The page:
Monday, December 05, 2005

Scholars, Professionals, and the Value of Knowledge

One of the arguments in the open access movement advanced by publishers is that they have every right to expect to be paid for their valuable work. In some senses, I completely agree; but then, if we apply this concept to the full production of scholarly knowledge - what happens?

That knowledge is of tremendous value is something that I think most of humans can agree on. There are at least two ways of looking at the value of knowledge: as something so precious that it belongs to all of us; or, as an economic commodity like any other.

Let us look at the role of the scholar and the professional in light of these two approaches. To become qualified to participate in the advancement of human knowledge, or to become a practising professional, takes many, many years of education, and ongoing hard work to keep up with the latest developments.

If we see knowledge as something that belongs to all of us, it makes sense for scholars and professionals to make the kind of sacrifices that we do - basically giving away much of our labour for the good of all, with our rewards being modest incomes and a little bit of recognition for our contributions.

On the other hand, if we see knowledge as an economic commodity like any other, perhaps we scholars and professionals should be thinking about pay equity. The salaries of people like professional sports stars, movie stars, and upper management in the corporate sector are often in the hundreds of thousands, and not infrequently millions, of dollars.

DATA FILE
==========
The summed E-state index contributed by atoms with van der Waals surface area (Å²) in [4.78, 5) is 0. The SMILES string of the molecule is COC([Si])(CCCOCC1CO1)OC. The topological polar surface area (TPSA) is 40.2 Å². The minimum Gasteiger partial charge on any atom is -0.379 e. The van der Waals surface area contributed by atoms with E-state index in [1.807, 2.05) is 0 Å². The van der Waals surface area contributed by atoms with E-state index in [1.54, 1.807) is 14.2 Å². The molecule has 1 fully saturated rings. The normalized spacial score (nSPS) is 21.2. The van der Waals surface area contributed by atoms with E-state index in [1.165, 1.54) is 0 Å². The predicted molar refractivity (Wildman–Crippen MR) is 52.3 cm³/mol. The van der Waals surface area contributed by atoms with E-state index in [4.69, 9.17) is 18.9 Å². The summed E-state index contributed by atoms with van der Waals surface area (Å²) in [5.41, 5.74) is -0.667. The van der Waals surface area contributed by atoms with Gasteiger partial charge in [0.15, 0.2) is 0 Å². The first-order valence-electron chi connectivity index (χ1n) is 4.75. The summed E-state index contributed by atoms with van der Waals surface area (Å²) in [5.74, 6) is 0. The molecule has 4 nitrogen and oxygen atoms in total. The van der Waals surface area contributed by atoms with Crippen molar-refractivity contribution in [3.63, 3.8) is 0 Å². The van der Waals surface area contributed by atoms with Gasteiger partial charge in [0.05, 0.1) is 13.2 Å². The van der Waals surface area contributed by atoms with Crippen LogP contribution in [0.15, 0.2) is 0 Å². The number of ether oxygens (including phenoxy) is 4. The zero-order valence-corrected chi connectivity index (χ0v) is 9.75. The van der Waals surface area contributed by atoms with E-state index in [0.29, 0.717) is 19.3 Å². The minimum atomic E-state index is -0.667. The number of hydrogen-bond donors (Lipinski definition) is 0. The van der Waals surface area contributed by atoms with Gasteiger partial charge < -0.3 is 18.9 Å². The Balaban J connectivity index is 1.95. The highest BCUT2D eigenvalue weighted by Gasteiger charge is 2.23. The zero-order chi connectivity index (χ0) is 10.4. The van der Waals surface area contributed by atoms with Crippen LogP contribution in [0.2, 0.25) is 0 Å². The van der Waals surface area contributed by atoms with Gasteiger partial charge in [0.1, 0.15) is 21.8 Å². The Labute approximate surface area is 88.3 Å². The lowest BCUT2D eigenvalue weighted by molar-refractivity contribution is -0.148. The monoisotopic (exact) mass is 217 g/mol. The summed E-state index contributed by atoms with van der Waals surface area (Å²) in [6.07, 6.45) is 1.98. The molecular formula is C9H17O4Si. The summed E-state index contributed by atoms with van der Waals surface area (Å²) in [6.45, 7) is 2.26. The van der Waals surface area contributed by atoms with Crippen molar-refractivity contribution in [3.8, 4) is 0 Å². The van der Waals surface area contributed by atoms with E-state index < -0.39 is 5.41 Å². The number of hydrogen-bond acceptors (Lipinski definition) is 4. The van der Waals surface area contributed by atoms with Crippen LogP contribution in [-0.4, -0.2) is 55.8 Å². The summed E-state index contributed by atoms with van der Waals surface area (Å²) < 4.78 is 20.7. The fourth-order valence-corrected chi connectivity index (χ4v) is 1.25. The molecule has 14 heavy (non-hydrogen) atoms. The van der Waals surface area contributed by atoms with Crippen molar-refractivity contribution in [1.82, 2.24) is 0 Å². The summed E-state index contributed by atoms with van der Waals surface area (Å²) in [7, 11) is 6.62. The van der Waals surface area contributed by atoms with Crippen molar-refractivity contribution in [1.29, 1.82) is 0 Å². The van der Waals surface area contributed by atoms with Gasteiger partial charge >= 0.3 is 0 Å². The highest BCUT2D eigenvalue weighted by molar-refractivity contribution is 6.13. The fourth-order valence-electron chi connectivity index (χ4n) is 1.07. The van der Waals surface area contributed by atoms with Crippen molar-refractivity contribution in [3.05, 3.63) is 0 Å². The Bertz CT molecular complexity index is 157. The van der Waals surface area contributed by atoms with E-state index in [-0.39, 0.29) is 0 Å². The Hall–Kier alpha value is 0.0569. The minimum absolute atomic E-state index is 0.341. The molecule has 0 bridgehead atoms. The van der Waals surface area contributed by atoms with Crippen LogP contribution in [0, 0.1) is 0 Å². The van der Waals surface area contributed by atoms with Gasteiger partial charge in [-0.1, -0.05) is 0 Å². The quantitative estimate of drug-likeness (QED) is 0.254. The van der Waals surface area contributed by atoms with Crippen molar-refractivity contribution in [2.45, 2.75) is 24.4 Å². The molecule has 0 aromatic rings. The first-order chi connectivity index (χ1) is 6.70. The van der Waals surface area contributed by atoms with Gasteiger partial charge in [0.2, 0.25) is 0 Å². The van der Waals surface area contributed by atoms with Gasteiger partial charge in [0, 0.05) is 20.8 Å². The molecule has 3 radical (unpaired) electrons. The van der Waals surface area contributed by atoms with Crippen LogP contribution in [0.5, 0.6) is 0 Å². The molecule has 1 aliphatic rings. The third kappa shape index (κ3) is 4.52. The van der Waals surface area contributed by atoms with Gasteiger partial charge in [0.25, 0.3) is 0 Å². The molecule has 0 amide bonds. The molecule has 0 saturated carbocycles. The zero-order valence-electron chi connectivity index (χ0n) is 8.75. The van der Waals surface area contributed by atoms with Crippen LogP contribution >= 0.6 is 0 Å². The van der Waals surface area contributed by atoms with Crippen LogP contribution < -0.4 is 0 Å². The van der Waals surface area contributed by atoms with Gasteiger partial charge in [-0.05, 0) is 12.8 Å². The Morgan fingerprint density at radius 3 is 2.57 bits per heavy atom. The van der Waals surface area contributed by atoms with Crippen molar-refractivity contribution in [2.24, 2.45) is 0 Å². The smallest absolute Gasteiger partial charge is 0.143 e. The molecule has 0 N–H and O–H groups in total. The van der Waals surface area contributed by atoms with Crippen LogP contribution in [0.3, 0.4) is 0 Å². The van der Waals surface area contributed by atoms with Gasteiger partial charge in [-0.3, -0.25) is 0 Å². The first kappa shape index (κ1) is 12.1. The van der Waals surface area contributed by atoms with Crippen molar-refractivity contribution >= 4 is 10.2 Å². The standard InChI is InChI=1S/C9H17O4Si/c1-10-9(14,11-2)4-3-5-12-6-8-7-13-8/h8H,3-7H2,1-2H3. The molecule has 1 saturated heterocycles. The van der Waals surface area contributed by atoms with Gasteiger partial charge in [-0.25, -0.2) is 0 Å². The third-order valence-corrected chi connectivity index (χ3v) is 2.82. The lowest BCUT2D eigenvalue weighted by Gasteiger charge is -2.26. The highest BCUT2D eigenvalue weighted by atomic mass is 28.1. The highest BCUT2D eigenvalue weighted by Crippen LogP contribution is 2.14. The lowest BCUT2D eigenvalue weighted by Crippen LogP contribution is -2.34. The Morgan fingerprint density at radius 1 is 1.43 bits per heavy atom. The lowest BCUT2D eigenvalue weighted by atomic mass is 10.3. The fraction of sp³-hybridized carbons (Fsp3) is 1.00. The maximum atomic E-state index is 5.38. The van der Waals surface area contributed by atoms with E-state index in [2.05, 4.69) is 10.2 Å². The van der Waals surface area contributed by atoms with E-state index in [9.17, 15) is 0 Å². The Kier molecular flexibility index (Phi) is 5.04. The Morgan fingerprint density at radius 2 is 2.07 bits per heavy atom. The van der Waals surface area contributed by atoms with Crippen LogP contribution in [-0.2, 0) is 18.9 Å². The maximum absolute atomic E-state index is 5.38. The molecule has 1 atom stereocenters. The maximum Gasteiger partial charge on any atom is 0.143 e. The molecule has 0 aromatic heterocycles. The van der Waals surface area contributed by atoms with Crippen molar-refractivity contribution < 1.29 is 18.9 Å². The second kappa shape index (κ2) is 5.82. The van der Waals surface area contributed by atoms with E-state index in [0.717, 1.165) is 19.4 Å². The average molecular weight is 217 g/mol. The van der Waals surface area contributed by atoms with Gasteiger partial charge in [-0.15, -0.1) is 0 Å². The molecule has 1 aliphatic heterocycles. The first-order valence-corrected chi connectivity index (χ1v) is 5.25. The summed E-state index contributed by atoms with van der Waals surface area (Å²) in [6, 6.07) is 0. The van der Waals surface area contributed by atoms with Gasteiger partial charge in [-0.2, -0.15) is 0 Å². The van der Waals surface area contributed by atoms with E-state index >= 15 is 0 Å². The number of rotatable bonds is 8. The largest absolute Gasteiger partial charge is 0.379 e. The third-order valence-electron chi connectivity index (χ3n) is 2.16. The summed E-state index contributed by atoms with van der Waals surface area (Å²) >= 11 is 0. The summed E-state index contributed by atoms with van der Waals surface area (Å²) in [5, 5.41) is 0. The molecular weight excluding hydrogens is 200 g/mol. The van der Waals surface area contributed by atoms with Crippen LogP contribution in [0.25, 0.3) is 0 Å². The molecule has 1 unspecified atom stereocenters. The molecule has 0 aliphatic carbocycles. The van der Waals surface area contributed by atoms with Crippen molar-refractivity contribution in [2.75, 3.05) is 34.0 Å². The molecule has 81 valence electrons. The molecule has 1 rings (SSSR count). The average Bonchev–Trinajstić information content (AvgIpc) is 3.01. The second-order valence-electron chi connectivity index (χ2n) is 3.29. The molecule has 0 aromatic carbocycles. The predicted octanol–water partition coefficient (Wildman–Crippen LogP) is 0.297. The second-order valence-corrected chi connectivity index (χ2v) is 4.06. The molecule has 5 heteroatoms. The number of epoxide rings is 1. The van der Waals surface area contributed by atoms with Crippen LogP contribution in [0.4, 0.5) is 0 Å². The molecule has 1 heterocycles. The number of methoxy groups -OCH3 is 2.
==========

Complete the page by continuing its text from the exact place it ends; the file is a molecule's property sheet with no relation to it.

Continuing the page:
If we are looking at this from a purely economic standpoint - isn't the work of the brain surgeon or the dedicated researcher who is working towards a cure for cancer, worth more than the salaries of those who entertain us - no matter how well - or who merely manage? If we think a movie star deserves several million dollars for their role in a movie - what is the worth of the researcher who finds a treatment for stroke that eliminates disability for millions, or a new form of energy that dramatically decreases pollution?

What about the universities, funding agencies, and taxpayers? If knowledge is a commodity - shouldn't the publishers be paying the people who fund the research and support the researcher - not vice versa?

This post reflects my personal opinion only and does not represent the opinions or policy of the BC Electronic Library Network or the Simon Fraser University Library.

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